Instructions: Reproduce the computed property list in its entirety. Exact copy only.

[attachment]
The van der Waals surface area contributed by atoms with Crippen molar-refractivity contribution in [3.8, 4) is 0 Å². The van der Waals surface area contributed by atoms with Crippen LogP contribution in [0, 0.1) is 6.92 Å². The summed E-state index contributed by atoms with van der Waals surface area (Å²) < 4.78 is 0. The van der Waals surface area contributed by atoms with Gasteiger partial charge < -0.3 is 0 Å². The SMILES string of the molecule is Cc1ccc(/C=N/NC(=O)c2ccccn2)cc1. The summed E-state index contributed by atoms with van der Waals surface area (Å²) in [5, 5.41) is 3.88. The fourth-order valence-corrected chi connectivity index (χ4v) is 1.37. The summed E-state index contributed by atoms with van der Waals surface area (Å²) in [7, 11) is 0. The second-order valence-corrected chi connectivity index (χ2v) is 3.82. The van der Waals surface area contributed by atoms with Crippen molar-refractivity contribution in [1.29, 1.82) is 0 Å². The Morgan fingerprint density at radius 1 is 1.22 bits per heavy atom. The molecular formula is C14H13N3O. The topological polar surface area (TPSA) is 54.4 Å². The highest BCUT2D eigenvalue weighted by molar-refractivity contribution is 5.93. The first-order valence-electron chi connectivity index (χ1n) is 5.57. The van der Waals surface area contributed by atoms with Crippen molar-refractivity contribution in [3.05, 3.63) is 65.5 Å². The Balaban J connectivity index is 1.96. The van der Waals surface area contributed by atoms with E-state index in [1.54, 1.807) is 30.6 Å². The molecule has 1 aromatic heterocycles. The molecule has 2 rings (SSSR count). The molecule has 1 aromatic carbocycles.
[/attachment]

The van der Waals surface area contributed by atoms with Crippen molar-refractivity contribution in [3.8, 4) is 0 Å². The van der Waals surface area contributed by atoms with Crippen LogP contribution in [0, 0.1) is 6.92 Å². The summed E-state index contributed by atoms with van der Waals surface area (Å²) < 4.78 is 0. The van der Waals surface area contributed by atoms with Gasteiger partial charge < -0.3 is 0 Å². The SMILES string of the molecule is Cc1ccc(/C=N/NC(=O)c2ccccn2)cc1. The summed E-state index contributed by atoms with van der Waals surface area (Å²) in [5, 5.41) is 3.88. The fourth-order valence-corrected chi connectivity index (χ4v) is 1.37. The summed E-state index contributed by atoms with van der Waals surface area (Å²) in [7, 11) is 0. The second-order valence-corrected chi connectivity index (χ2v) is 3.82. The van der Waals surface area contributed by atoms with Crippen molar-refractivity contribution in [1.29, 1.82) is 0 Å². The Morgan fingerprint density at radius 1 is 1.22 bits per heavy atom. The molecular formula is C14H13N3O. The topological polar surface area (TPSA) is 54.4 Å². The highest BCUT2D eigenvalue weighted by molar-refractivity contribution is 5.93. The first-order valence-electron chi connectivity index (χ1n) is 5.57. The van der Waals surface area contributed by atoms with Crippen molar-refractivity contribution in [3.05, 3.63) is 65.5 Å². The Balaban J connectivity index is 1.96. The van der Waals surface area contributed by atoms with E-state index in [1.54, 1.807) is 30.6 Å². The molecule has 1 aromatic heterocycles. The molecule has 2 rings (SSSR count). The molecule has 1 aromatic carbocycles.